Mishnah & Tosefta

Which came first?

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Both the Mishnah and the Tosefta are anthologies that record laws attributed to sages from the tannaitic period (0-200 CE). The Tosefta (which literally means “addition”) has traditionally been characterized as a text that provides explanation for murky sections of the Mishnah–its more dominant and well-studied counterpart. But not all scholars accept this theory, and a few fundamental questions about these two texts remain up for debate: Why were both texts necessary? Which really came first and what was the purpose of the second? Literary comparisons of the Mishnah and Tosefta may shed light on the poetics and politics of their composition.

The Texts

The most obvious differences between the Mishnah and Tosefta are in their length and verbosity. The Mishnah is brief, composed in short sentences, and provides legal opinions with little explication. By contrast, the Tosefta often includes additional details, reasons for laws, or further permutations concerning their application.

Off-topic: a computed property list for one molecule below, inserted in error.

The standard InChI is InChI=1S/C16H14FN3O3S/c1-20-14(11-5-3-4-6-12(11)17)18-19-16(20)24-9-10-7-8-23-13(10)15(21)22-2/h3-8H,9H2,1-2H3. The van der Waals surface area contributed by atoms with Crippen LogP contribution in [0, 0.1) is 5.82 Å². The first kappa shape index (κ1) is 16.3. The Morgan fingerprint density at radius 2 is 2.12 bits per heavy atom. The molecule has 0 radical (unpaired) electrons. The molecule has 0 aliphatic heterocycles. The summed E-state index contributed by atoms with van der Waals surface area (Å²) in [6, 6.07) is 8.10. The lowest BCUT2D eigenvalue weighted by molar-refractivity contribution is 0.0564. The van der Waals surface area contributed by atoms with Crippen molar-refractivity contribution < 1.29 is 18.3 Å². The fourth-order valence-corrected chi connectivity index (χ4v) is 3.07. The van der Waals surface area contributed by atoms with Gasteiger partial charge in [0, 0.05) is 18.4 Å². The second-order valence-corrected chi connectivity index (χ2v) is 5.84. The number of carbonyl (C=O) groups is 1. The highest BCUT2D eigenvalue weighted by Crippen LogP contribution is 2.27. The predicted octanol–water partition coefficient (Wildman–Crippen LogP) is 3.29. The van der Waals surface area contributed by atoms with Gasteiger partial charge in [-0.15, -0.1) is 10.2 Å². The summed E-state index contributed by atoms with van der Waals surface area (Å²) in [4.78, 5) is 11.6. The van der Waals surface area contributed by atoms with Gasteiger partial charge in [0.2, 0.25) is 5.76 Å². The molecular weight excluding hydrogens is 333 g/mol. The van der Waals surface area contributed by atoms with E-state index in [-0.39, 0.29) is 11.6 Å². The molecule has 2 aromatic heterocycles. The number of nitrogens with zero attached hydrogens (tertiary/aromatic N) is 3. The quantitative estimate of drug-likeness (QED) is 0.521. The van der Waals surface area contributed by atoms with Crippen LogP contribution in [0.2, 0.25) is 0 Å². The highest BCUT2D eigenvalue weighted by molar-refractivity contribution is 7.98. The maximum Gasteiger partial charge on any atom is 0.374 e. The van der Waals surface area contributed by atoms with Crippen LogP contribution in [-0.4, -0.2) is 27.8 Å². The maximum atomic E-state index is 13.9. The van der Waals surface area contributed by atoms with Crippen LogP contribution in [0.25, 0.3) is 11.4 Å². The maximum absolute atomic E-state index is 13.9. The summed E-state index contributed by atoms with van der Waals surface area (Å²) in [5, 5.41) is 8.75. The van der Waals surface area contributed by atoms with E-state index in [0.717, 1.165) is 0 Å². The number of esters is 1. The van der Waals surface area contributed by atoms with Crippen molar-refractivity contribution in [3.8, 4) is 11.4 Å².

Tosefta
While the Tosefta follows the Mishnah’s structure, adhering to the same six sedarim (orders) organized by topic, frequently the Tosefta veers away from the Mishnah’s arrangement to include entire sections by association, which do not appear in the Mishnah. For instance, in the opening of tractate Niddah (1:4), the mention of nursing as an indicator of menstrual purity leads the Tosefta (2:7) to include a collection of laws concerning nursing, remarriage, birth control, and other issues of sexual conduct which are entirely absent from the Mishnah.  

All the extra material in the Tosefta renders it three times as large as the Mishnah. This pattern has lead to the traditional explanation that the Tosefta was composed as a commentary or companion text to fill in details left out by the Mishnah–a theory advanced by rabbis and scholars ranging from Rav Sherirah Gaon (906-1006),  to 20th century Hanoch Albeck.  However, others have contested this belief, suggesting that additional material attests to the Tosefta’s independence from the Mishnah; if the Tosefta is not a simple commentary perhaps it predates the Mishnah.

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Alieza Salzberg is a graduate student at the Hebrew University where she studies Rabbinic Literature. She is a fellow at the Hartman Institute's Seder Nashim, Beit Midrash for Judaism and Gender. She lives, writes and studies in Jerusalem.

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